Through the years, there have been many critiques of the DSM-III, DSM-III-R, and DSM-IV approaches to classifying the PDs. These critiques have identified problems of diagnostic overlap, the lack of a clear boundary between normality and abnormality, the failure to take into account findings from normal personality research, and the lack of diagnostic stability over time. Some of these criticisms have been invoked by the DSM-5 Work Group for Personality and PDs as justification for the proposed changes. However, identification of problems with the existing criteria is insufficient to warrant a change. The new criteria need to be compared to those they are intended to replace and shown to be better in some way. If superiority cannot be demonstrated, why disrupt the field with new criteria?

The DSM-5 Work Group recommended a reformulation of the PD section. While research has been undertaken to examine the clinical utility, reliability, and validity of the proposal, no research is planned to compare the new approach to the DSM-IV approach. It is difficult to criticize a proposal when there is no published research on it. Of course, this lack of study itself is cause for concern. Can you imagine a change in the official, sanctioned definition of hypertension or hypercholesterolemia in the absence of multiple studies examining the implications of such a change?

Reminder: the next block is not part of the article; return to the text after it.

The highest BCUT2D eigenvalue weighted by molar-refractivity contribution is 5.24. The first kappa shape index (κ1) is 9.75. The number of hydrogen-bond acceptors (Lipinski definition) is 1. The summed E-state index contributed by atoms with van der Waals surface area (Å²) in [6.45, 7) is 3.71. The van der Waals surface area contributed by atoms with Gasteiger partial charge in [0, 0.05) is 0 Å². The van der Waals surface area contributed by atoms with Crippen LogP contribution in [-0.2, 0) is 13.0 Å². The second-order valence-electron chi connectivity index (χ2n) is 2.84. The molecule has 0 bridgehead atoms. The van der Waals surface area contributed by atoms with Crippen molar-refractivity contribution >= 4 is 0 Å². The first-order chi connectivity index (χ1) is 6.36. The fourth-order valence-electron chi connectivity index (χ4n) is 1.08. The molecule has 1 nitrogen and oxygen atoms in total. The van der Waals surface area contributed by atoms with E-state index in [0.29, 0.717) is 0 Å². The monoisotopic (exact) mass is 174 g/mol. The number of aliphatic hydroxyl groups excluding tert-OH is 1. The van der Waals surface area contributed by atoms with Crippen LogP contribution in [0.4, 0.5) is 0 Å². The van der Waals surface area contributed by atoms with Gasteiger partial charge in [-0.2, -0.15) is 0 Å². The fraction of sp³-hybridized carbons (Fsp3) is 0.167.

And what if some of the criticisms of the DSM-IV PD diagnostic criteria that have been invoked by the Work Group lack empirical support? As part of the Rhode Island Methods to Improve Diagnostic Assessment and Services (MIDAS) project, my research group has examined some of the issues that were central to the Work Group’s justification for changing the criteria. In one of these reports,1 we compared different scoring conventions for producing dimensional PD diagnoses in 2,150 psychiatric outpatients. We noted that DSM-IV can be considered to already accommodate a quasi-dimensional system insofar as individuals who do not meet the threshold for diagnosis can be noted to have traits of the disorder, and we found that the DSM-IV 3-point rating convention was as valid as scoring methods using more finely graded levels of severity. We therefore concluded that these findings argued against changing the current DSM-IV diagnostic approach, and we advocated instead for increased recognition that DSM-IV already includes a valid dimensional rating.